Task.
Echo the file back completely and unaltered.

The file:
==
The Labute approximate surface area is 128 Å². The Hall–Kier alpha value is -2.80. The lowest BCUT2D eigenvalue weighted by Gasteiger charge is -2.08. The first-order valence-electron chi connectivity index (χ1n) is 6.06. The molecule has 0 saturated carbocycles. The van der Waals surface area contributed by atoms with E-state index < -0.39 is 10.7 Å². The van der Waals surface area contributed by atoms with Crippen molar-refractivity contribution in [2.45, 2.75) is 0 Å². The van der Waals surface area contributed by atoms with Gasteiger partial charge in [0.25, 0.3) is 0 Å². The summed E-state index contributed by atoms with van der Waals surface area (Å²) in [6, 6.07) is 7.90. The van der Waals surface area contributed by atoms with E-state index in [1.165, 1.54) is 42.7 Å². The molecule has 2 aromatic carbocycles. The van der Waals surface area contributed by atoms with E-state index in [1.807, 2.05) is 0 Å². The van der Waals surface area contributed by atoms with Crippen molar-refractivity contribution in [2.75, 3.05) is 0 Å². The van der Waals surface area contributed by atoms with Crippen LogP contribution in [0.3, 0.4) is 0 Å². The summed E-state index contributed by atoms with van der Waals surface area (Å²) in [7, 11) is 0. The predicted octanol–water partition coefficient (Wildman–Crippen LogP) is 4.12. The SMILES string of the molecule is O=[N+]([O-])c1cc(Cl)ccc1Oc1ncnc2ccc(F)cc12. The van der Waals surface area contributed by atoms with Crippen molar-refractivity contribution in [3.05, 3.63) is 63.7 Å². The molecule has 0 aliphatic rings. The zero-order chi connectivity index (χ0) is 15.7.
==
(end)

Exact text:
The Labute approximate surface area is 128 Å². The Hall–Kier alpha value is -2.80. The lowest BCUT2D eigenvalue weighted by Gasteiger charge is -2.08. The first-order valence-electron chi connectivity index (χ1n) is 6.06. The molecule has 0 saturated carbocycles. The van der Waals surface area contributed by atoms with E-state index < -0.39 is 10.7 Å². The van der Waals surface area contributed by atoms with Crippen molar-refractivity contribution in [2.45, 2.75) is 0 Å². The van der Waals surface area contributed by atoms with Gasteiger partial charge in [0.25, 0.3) is 0 Å². The summed E-state index contributed by atoms with van der Waals surface area (Å²) in [6, 6.07) is 7.90. The van der Waals surface area contributed by atoms with E-state index in [1.165, 1.54) is 42.7 Å². The molecule has 2 aromatic carbocycles. The van der Waals surface area contributed by atoms with E-state index in [1.807, 2.05) is 0 Å². The van der Waals surface area contributed by atoms with Crippen molar-refractivity contribution in [2.75, 3.05) is 0 Å². The van der Waals surface area contributed by atoms with Crippen LogP contribution in [0.3, 0.4) is 0 Å². The summed E-state index contributed by atoms with van der Waals surface area (Å²) in [7, 11) is 0. The predicted octanol–water partition coefficient (Wildman–Crippen LogP) is 4.12. The SMILES string of the molecule is O=[N+]([O-])c1cc(Cl)ccc1Oc1ncnc2ccc(F)cc12. The van der Waals surface area contributed by atoms with Crippen molar-refractivity contribution in [3.05, 3.63) is 63.7 Å². The molecule has 0 aliphatic rings. The zero-order chi connectivity index (χ0) is 15.7.